How School Districts Try to Make the Grade | Jackson Free Press | Jackson, MS

How School Districts Try to Make the Grade

Jackson Public Schools Superintendent Cedrick Gray plans to lift his district’s grade from a D to an A in three years, he says. Trip Burns/File Photo

Jackson Public Schools Superintendent Cedrick Gray plans to lift his district’s grade from a D to an A in three years, he says. Trip Burns/File Photo

How schools are graded is important. Grade them too easily, and failing districts and schools will make the cut despite miserable conditions or poor teaching and standards. Grade them too harshly, and several districts will continue to fail, despite attempts at improvements.

The state grades Mississippi public schools based on an A-F scale, according to its accountability standards. Mississippi began assigning A-to-F grades in 2012 and switched to a new underlying system of scoring in 2014. The new system is under fire in a recent PEER study that has called for changes. PEER is a bi-partisan legislative committee that reviews and investigates state agency programs.

The shifting of accountability scoring standards has not affected Jackson Public Schools' grade, a D, for the past two years.

Jackson Public Schools Chief of Staff Jason Sargent said he is unsure if PEER's suggested changes would help or hurt the district's grade. JPS' overall D grade is a combination of each school's individual performance as well as graduation rates, and growth in history, science, math and reading subject areas.

Sargent said despite receiving a D grade again, JPS has decreased its number of failing schools. In 2013, the district had 17 failing schools. Now only eight middle schools and elementary schools have an F grade.

The accountability system, however, might not be the best measure for a district's performance. Even before the PEER report came out, Jackson city and school officials at the JPS budget hearing criticized the accountability rating system and raised questions about its validity. The district's grade is not determined based solely on the number of failing schools, Sargent said.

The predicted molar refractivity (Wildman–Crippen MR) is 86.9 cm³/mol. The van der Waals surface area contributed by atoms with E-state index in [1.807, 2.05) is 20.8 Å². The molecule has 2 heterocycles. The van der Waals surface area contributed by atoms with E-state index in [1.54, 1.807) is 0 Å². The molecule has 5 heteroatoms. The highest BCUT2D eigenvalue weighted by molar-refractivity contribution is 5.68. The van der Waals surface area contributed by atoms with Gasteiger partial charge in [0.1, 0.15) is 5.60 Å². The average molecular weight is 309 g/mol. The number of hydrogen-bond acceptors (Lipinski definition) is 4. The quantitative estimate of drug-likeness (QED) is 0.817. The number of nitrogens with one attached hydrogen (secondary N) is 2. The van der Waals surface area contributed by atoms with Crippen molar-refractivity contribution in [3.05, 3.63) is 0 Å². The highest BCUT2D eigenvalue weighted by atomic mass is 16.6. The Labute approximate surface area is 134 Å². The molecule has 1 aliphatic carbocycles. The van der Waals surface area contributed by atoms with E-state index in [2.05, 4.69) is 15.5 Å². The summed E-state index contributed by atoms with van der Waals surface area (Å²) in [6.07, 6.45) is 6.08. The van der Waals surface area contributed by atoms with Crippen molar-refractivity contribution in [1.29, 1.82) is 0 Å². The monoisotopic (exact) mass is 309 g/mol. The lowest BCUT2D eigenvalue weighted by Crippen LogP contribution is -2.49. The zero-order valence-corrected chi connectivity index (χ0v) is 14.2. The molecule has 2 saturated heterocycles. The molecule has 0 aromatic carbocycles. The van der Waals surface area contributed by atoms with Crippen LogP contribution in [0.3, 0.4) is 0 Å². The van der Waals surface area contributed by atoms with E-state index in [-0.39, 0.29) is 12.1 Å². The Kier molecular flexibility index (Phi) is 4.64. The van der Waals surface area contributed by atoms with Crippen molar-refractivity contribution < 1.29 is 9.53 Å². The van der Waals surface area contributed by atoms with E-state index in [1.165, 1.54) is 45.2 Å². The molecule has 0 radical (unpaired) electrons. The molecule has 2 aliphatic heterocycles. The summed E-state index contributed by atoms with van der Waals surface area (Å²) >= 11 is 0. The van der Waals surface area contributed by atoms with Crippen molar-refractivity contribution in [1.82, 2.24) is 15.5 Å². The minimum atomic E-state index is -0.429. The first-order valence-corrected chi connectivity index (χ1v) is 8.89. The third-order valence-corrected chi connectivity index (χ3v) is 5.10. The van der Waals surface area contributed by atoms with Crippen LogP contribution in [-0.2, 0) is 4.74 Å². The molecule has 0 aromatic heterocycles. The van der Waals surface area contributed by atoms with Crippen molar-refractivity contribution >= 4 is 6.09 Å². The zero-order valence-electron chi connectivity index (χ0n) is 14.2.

"Depending on how it's calculated, this upcoming year we could still have eight failing schools and move our rating to a C," he said.

JPS Superintendent Cedrick Gray has publicized his strategic plan to get JPS to be an A district in three years, and Sargent said the focus is not only on the failing schools but on all schools to bring up individual school grades to As and Bs.

PEER's Concerns

The district's predicament is common—39 districts in the state received D grades in 2014—only one school district in the state got an F: Hinds County AHS District.

The PEER study said that the accountability standards should have more emphasis based on proficiency rather than growth or benchmark scores that districts have too much control over.

"If the purpose of the accountability standards is to improve student achievement and increase the level of accountability of schools and districts, then more emphasis should be placed on proficiency—how a student actually performs on the assessments," states the report by the Performance Evaluation and Expenditure Review Committee.

State Superintendent Carey Wright, though, fundamentally disagrees with the report's recommendations. She said PEER's recommendations would weaken the statistical validity of Mississippi's A-to-F grades for schools and that de-emphasizing student growth would penalize schools that are making strides in student performance.

"There's nothing arbitrary about our accountability model," Wright told reporters attending a meeting of the state Board of Education at its temporary office in Clinton.

A key element of that model takes students' test scores and assigns them to one of four performance groups—minimal, basic, proficient or advanced. The model then assigns points based on what share of a school's students are proficient and advanced.

PEER said such sorting is imprecise and could give equal credit to a school where students all scored in the proficient range and a school where all scored advanced. The committee recommended instead that the department publish scores as a share of possible points.

The report recommended a grade based solely on scores, and then a separate measure showing whether scores grew, fell or were flat. Without including growth, Wright warns that schools where poor students start behind but learn a lot would be "systematically disadvantaged" compared to schools with more affluent students.

On Friday, the Department of Education issued their 85-page response to the PEER study, rejecting the report's concerns, saying that the group used no empirical data or analytics to back up their report's claims.

The department's press release also issued on Friday said they use a task force made up of superintendents, administrators and legislators as well as an external review team to evaluate school districts.

PEER said the use of a committee to set score cutoffs is "subjective," allowing officials to make schools "look good." PEER also questioned whether Mississippi dropped its requirement for high-school seniors to pass four subject-area tests to graduate to manipulate graduation rates.

Because Mississippi's accountability system is written into state law, legislators could ultimately judge the report. Nicole Webb, a spokeswoman for Gov. Phil Bryant, said his office was reviewing the report, saying it appears to contain "valuable information."

2014 Mississippi School Districts Report Card

Most school districts in the state are in the received Bs, Cs and Ds, according to the Mississippi Department of Education accountability system.

# of Districts Receiving Each Grade:

A: 19

B: 43

C: 48

D: 39

F: 1

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